Hakhel Note:  HaRav Eliyahu Lopian, Z’tl, on this very same pasuk, provides an essential, related insight.  A person can daven three times a day, perform mitzvos, make brachos before and after eating and drinking, but everything he does is simply in the ordinary course, the same way as he did yesterday, and the same way as he did the day before.  There is no or inadequate enthusiasm or desire, and he does the mitzvos in the way he was taught, and in the way he always has.  Yet, this very same person, when it comes to what he is going to eat, or how he is going to make money here or there, approaches it with a passion, with real eagerness and zeal.


The Torah is reminding us, as we get close to Rosh Hashana, to put our force and energy into what truly should make us happy--as we are spiritual beings housed in a body--and not vice versa.  As a practical matter, we may suggest that one can try to infuse life and vigor into his mitzvos by remembering what is the “Ikar,” and what is the tofel, throughout the day.  For instance, before eating, and diving through the brocha, one may sit for a moment and make the brocha slowly, with appreciation and feeling.  Likewise, when learning Torah, one should stop to appreciate that it is sweeter and more nourishing than the finest meal in the finest restaurant.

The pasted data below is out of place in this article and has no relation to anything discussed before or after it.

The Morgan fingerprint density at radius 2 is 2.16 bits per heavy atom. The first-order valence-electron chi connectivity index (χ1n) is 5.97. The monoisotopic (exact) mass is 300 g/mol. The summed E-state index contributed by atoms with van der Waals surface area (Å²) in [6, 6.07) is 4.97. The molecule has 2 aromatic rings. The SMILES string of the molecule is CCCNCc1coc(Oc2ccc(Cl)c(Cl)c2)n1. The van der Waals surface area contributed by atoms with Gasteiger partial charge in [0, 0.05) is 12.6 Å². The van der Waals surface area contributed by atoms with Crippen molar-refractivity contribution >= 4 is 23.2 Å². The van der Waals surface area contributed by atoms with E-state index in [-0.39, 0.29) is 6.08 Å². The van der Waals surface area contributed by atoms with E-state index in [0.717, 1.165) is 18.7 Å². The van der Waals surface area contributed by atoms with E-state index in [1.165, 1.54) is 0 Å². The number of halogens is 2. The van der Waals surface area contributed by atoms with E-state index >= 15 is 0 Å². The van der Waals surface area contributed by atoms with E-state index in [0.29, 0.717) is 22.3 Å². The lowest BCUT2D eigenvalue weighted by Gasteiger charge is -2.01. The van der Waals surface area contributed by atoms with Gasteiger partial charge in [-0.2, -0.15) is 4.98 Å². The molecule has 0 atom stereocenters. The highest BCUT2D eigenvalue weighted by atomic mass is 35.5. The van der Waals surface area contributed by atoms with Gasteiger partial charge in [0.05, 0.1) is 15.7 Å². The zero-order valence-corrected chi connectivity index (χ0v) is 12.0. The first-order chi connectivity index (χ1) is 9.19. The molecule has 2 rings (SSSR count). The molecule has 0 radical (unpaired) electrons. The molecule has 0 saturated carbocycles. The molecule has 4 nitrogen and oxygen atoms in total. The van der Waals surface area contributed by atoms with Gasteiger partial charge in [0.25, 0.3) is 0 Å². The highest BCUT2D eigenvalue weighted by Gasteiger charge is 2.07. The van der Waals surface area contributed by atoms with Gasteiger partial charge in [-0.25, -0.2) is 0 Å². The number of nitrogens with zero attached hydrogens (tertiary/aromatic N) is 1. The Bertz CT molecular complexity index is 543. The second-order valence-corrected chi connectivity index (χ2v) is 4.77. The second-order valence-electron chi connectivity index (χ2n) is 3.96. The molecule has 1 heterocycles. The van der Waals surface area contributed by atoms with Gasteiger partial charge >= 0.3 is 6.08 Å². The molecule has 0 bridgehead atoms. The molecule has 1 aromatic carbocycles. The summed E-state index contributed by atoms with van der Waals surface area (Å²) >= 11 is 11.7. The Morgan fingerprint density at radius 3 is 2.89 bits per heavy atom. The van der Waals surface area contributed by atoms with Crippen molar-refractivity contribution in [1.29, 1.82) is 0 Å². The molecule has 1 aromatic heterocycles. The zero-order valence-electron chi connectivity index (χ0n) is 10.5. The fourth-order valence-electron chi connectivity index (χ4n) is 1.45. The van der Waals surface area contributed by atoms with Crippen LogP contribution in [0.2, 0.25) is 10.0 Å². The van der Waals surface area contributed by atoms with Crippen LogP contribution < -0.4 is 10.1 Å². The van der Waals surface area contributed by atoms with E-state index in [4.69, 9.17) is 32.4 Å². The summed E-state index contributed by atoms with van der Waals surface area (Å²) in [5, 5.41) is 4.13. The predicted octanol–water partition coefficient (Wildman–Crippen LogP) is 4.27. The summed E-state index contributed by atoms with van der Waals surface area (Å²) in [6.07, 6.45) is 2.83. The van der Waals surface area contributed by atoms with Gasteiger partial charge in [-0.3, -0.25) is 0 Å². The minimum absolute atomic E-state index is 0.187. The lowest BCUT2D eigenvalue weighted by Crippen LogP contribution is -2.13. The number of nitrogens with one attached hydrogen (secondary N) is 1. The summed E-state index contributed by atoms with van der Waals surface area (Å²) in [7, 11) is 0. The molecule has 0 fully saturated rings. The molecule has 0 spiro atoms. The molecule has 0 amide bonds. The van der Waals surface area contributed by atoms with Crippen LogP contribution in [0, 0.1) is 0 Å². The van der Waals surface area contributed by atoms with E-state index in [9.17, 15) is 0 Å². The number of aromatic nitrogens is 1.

What all of this really means is that one should do the things, take the actions, that he otherwise does daily--and simply put the appreciation, thought and energy into them to do them right--putting the proper balance in one’s life throughout the day between our daily physical needs and deeds--and the eternity to which they are supposed to get us!


Special Note One:  Recently, the Daf HaYomi has been studying one of the main sugyos in Shas relating to treatments for various illnesses, including the recitation of certain incantations.  For the students of Daf HaYomi, we provide below a short note that we have previously published entitled “The Last Remaining Lachash”: